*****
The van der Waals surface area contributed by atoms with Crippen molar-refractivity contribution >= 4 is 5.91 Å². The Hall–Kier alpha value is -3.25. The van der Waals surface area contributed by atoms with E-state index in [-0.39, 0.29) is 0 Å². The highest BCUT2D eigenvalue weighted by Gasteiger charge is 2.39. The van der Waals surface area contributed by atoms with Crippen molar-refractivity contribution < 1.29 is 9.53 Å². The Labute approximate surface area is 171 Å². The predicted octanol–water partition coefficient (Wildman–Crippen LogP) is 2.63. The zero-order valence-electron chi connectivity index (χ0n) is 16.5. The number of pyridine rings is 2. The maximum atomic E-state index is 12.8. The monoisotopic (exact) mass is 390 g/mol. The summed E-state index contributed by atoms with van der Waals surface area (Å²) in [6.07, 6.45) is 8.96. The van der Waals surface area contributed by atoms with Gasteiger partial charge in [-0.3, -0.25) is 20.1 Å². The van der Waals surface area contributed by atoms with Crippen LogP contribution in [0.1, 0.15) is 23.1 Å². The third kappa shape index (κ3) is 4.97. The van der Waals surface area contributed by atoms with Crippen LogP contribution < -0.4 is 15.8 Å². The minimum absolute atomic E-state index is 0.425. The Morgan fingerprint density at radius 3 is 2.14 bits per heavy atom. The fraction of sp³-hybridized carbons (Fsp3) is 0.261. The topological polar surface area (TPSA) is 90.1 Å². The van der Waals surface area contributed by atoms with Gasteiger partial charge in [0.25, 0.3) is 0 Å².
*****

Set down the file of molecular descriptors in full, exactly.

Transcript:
The van der Waals surface area contributed by atoms with Crippen molar-refractivity contribution >= 4 is 5.91 Å². The Hall–Kier alpha value is -3.25. The van der Waals surface area contributed by atoms with E-state index in [-0.39, 0.29) is 0 Å². The highest BCUT2D eigenvalue weighted by Gasteiger charge is 2.39. The van der Waals surface area contributed by atoms with Crippen molar-refractivity contribution < 1.29 is 9.53 Å². The Labute approximate surface area is 171 Å². The predicted octanol–water partition coefficient (Wildman–Crippen LogP) is 2.63. The zero-order valence-electron chi connectivity index (χ0n) is 16.5. The number of pyridine rings is 2. The maximum atomic E-state index is 12.8. The monoisotopic (exact) mass is 390 g/mol. The summed E-state index contributed by atoms with van der Waals surface area (Å²) in [6.07, 6.45) is 8.96. The van der Waals surface area contributed by atoms with Gasteiger partial charge in [-0.3, -0.25) is 20.1 Å². The van der Waals surface area contributed by atoms with Crippen LogP contribution in [0.1, 0.15) is 23.1 Å². The third kappa shape index (κ3) is 4.97. The van der Waals surface area contributed by atoms with Crippen LogP contribution < -0.4 is 15.8 Å². The minimum absolute atomic E-state index is 0.425. The Morgan fingerprint density at radius 3 is 2.14 bits per heavy atom. The fraction of sp³-hybridized carbons (Fsp3) is 0.261. The topological polar surface area (TPSA) is 90.1 Å². The van der Waals surface area contributed by atoms with Gasteiger partial charge in [0.25, 0.3) is 0 Å².